WRITER: Nicolas Shammas
After hiring a new chief executive and more recently, launching a new halo model that resurrects the historic Continental nameplate, the Lincoln Motor Company, Ford’s luxury division, seems to be finding its way once again after decades of being lost in the automotive wilderness.
Once upon a time – not all that long ago – Ford was the proud owner of a stable of luxury brands. Lincoln, Mercury, Aston Martin, Jaguar, Land Rover and Volvo all fell under its umbrella, which might lead you to assume that life was hunky-dory. But it wasn’t. In fact, things were terrible and in 2006, the company brought in a new CEO, Alan Mulally, who they hoped would be capable of solving their significant problems including prohibitively high cost structures, mounting losses, the distractions of numerous acquisitions, on-going union and pension cost issues as well as the considerable challenges posed by both pricier competitors (such as Volkswagen Group) and lower-cost rivals (like Hyundai.)
Although Mulally had little knowledge of the automobile industry at the time, his strongest asset lay in a sterling record of turning around dysfunctional companies (the rescue of Boeing being the most important feather in his cap). And for Ford, he devised a plan – One Ford – that called for concentrating on their core brand only, getting all of their global operations on the same page and wringing efficiency and economies of scale out of this new system.
Once the board approved his scheme, his first order of business was to sell off of all the European luxury brands and shut down Mercury. Sweeping changes then followed within the organisation, from the top down to the factory floor – Mulally even went so far as to bet the house on what he would later describe as his big home-improvement loan (totalling 23 billion USD), for which he leveraged every one of the company’s major assets, all the way down to the iconic Ford blue oval logo. Fortunately, it worked and within three years he hadn’t just succeeded in turning Ford from a haemorrhaging firm into the most profitable automaker in the world, he had made it strong enough to withstand an industry meltdown (triggered by the worst economic crisis since the Great Depression), which (it’s worth remembering) forced General Motors and Chrysler into US government-backed bankruptcies.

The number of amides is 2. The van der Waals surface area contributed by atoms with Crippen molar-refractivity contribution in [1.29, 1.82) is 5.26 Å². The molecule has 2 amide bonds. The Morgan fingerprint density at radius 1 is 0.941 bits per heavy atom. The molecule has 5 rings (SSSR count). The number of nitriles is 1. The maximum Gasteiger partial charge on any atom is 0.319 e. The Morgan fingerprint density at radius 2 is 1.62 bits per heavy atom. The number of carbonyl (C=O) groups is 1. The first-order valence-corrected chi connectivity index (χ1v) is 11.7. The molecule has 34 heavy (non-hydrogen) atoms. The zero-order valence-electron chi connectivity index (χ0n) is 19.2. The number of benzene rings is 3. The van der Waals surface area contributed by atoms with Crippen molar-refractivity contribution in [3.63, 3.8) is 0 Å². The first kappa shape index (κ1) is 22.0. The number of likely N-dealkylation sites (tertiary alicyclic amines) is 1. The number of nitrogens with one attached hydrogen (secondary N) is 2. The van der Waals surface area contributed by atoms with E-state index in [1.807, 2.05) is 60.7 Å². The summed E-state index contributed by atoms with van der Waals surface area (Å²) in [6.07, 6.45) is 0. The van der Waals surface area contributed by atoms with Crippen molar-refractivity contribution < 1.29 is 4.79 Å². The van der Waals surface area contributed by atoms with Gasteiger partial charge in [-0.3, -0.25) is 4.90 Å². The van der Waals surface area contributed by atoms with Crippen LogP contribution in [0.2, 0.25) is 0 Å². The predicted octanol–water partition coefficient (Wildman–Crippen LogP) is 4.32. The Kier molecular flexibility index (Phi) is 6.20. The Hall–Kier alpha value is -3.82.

Looking back upon Mulally’s legacy, it’s clear that America’s once-again best-selling carmaker owes him a huge debt of gratitude but despite all his tremendous achievements he stepped down in 2014 with one conspicuous blotch in his copybook, and that was Lincoln.
His initial aim for Lincoln was for it to play a similar role as Audi does for Volkswagen, albeit with less of a focus on performance. But things never panned out this way and sales fell by as much as 65 per cent from a 1990 peak. Furthermore, despite a fair amount of investment (though nowhere near as much as General Motors has ploughed into Cadillac) and a number of concerted attempts at reviving the brand, Lincoln’s viability has never really been ensured.
Recently however, things have been improving. Ford’s new CEO, Mark Fields, explicitly stated that it was his intention to go after market share in the lucrative luxury segment, (which now represents around 12 per cent of sales in the US and around 6 per cent in China, yet generates a third of the industry’s profits) and it was telling that his first personnel move after taking the reins in 2014 was to replace Jim Farley (the former Lexus executive who remains the company’s global marketing chief) with Kumar Galhotra as the president of Lincoln. Apparently, Ford had realised it was going to take a product man at the helm and their choice was a 25-year company veteran who had most recently reached the position of vice president of engineering. To us, and many others, it demonstrated they were finally serious about setting Lincoln on solid ground.